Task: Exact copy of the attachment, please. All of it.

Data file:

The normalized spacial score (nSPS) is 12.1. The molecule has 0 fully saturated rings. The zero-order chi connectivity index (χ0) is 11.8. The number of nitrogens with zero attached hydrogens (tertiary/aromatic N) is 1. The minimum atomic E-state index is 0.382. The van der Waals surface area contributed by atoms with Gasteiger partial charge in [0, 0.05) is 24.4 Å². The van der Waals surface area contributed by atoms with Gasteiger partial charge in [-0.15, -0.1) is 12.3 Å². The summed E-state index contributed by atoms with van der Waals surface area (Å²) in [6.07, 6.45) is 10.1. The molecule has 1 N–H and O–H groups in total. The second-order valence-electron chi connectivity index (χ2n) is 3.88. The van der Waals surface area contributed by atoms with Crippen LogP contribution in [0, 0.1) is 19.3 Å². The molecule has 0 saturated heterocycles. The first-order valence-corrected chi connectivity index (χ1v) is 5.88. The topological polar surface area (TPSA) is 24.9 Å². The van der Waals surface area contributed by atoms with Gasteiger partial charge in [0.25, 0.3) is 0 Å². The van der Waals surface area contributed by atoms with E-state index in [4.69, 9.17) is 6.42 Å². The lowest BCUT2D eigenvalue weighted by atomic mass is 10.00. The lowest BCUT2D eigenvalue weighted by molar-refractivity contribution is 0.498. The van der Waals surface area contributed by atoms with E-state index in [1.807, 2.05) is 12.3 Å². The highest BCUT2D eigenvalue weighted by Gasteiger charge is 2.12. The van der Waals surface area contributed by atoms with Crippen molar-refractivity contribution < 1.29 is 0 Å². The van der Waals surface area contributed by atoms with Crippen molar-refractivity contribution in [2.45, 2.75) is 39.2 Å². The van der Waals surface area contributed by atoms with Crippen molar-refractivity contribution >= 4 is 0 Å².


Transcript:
The normalized spacial score (nSPS) is 12.1. The molecule has 0 fully saturated rings. The zero-order chi connectivity index (χ0) is 11.8. The number of nitrogens with zero attached hydrogens (tertiary/aromatic N) is 1. The minimum atomic E-state index is 0.382. The van der Waals surface area contributed by atoms with Gasteiger partial charge in [0, 0.05) is 24.4 Å². The van der Waals surface area contributed by atoms with Gasteiger partial charge in [-0.15, -0.1) is 12.3 Å². The summed E-state index contributed by atoms with van der Waals surface area (Å²) in [6.07, 6.45) is 10.1. The molecule has 1 N–H and O–H groups in total. The second-order valence-electron chi connectivity index (χ2n) is 3.88. The van der Waals surface area contributed by atoms with Crippen LogP contribution in [0, 0.1) is 19.3 Å². The molecule has 0 saturated heterocycles. The first-order valence-corrected chi connectivity index (χ1v) is 5.88. The topological polar surface area (TPSA) is 24.9 Å². The van der Waals surface area contributed by atoms with Gasteiger partial charge in [0.25, 0.3) is 0 Å². The van der Waals surface area contributed by atoms with E-state index in [4.69, 9.17) is 6.42 Å². The lowest BCUT2D eigenvalue weighted by atomic mass is 10.00. The lowest BCUT2D eigenvalue weighted by molar-refractivity contribution is 0.498. The van der Waals surface area contributed by atoms with E-state index in [1.807, 2.05) is 12.3 Å². The highest BCUT2D eigenvalue weighted by Gasteiger charge is 2.12. The van der Waals surface area contributed by atoms with Crippen molar-refractivity contribution < 1.29 is 0 Å². The van der Waals surface area contributed by atoms with Crippen molar-refractivity contribution in [2.45, 2.75) is 39.2 Å². The van der Waals surface area contributed by atoms with Crippen molar-refractivity contribution >= 4 is 0 Å².